Varsity Basketball

Heights boys flex strength inside

Heights' Terrence Moore (11) goes up for two against Northwest's Broc Cramer in the 4th quarter Tuesday night at Heights High.  (Feb. 15, 2011)
Heights' Terrence Moore (11) goes up for two against Northwest's Broc Cramer in the 4th quarter Tuesday night at Heights High. (Feb. 15, 2011) The Wichita Eagle

When the Heights boys basketball team decides it wants to do something, it believes it is going to accomplish it.

On Tuesday night at home against Northwest, the No. 1-ranked Falcons were going inside to begin the game. And there was nothing Northwest could do about it in Heights' 64-50 win.

Heights junior Perry Ellis had his way inside, compiling 15 points and seven rebounds in game's first nine minutes. The rest was cruise control for Heights (17-0, 13-0 City League).

"We put an emphasis on getting the ball inside and playing inside-out," said Ellis, who finished with 24 points and 13 rebounds. "And that's what we did."

Northwest tried to bait Heights into perimeter shots with its zone defense, but it had difficulties rebounding out of it. The Falcons finished with a 40-26 rebounding advantage.

Ellis set the tone in the decisive second quarter, where Heights outscored Northwest 20-6 to take a 33-21 lead into halftime. Ellis had 17 points and nine rebounds at half.

"Perry was fantastic tonight," Heights coach Joe Auer said. "He played with a lot of energy. He was getting every rebound; he was making every tough catch. He really played at a high level tonight."

When Northwest shifted its focus to Ellis the second half, Terrence Moore was there to pick up the offensive slack with a series of acrobatic finishes around the rim and two three-pointers in his 22-point performance.

Even Heights' bench was spectacular. When called upon to finish out the third quarter, they played Northwest even. Reserve Taylor Cross grabbed seven rebounds.

"You're not going to win championships without bench contributions like that," Auer said. "We had no letdown when they came in. That was important."

Northwest fell in love with the jump shot after it gave the Grizzlies a 15-13 lead after the first quarter. It spelled the Grizzlies' demise, as they finished the game shooting 36 percent (19 of 53) that included 2 of 14 three-point shooting.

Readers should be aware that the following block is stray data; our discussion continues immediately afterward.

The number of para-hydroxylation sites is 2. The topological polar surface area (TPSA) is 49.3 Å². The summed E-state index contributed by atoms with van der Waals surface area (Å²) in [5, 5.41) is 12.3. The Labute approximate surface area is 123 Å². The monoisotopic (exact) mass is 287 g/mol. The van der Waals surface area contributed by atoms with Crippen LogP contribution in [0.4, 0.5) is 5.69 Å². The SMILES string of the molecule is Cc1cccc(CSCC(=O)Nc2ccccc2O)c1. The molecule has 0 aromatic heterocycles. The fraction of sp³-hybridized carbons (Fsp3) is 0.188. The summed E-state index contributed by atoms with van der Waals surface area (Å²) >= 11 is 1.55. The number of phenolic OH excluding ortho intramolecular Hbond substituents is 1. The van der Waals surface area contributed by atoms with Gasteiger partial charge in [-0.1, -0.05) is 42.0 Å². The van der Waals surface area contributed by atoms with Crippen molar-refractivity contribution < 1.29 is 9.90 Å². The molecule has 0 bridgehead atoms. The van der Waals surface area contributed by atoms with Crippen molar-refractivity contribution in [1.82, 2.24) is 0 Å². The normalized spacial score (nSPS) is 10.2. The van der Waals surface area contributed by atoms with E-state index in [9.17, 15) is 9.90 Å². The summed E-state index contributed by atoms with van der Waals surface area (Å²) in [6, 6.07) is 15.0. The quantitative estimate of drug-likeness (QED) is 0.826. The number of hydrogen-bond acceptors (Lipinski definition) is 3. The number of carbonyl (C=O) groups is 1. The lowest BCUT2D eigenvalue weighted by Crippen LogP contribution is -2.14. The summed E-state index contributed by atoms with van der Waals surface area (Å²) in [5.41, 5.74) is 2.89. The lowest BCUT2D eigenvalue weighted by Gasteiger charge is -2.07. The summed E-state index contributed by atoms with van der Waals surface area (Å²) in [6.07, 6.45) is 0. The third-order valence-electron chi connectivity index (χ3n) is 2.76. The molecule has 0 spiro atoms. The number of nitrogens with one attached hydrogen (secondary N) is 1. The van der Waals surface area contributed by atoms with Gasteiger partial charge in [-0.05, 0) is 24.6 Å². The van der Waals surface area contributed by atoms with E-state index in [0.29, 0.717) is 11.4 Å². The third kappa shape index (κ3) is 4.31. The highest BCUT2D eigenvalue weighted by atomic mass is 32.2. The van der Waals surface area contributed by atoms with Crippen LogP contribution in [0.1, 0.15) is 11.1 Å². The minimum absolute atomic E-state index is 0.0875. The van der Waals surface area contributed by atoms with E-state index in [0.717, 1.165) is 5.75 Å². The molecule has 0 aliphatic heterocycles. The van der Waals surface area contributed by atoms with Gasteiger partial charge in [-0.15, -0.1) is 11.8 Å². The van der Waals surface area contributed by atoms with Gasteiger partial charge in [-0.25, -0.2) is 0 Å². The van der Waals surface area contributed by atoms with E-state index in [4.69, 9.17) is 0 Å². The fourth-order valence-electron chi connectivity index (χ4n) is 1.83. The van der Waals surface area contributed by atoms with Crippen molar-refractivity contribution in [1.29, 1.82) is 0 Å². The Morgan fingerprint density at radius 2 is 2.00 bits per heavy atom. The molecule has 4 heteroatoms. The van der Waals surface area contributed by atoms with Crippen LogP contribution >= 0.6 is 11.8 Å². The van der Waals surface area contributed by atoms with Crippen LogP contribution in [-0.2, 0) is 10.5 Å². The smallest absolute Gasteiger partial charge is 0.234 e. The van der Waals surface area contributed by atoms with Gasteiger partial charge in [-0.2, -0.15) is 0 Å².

Northwest's Craig Nicholson scored 16 points, but it took 18 shots to get there.

"Northwest runs that play off the ball screen with Nicholson over and over and over again," Auer said. "Our guys did a good job anticipating it and staying in front of Craig. That's not an easy thing to do."

Heights was able to limit Nicholson's effectiveness by switching on those ball screens, always keeping a defender in front of him.

And when the shots stopped falling for Northwest (12-6, 10-4), it marked the 17th time this season an opponent has succumbed to Heights' pressure.

"We knew they couldn't make enough shots from outside to beat us," Heights senior E.J. Dobbins said.

Northwest (12-6, 10-4) 15 6 7 22 — 50 Heights (17-0, 13-0) 13 20 10 21 — 64

NORTHWEST: Nicholson 6 3-5 16, Johnson 3 3-3 9, Landenberger 2 2-2 6, Miller 6 0-0 12, Gales 2 0-0 4, Kramer 1 0-0 3, Fizer 0 0-0 0, Tuggle 0 0-0 0, Carter 0 0-0 0, Resko 0 0-0 0, Taylor 0 0-0 0, Lucio 0 0-0 0. Totals 20 (2) 8-10 50.

HEIGHTS: Dobbins 3 3-6 9, Smith 0 0-1 0, Wessel 2 0-2 4, Moore 9 2-2 22, P. Ellis 10 4-6 24, Degraffenread 0 0-0 0, Cross 1 0-0 2, Countee 0 0-0 0, Jefferson 1 0-0 2, Reed 0 0-0 0, B. Ellis 0 1-2 1. Totals 26 (2) 10-19 64.

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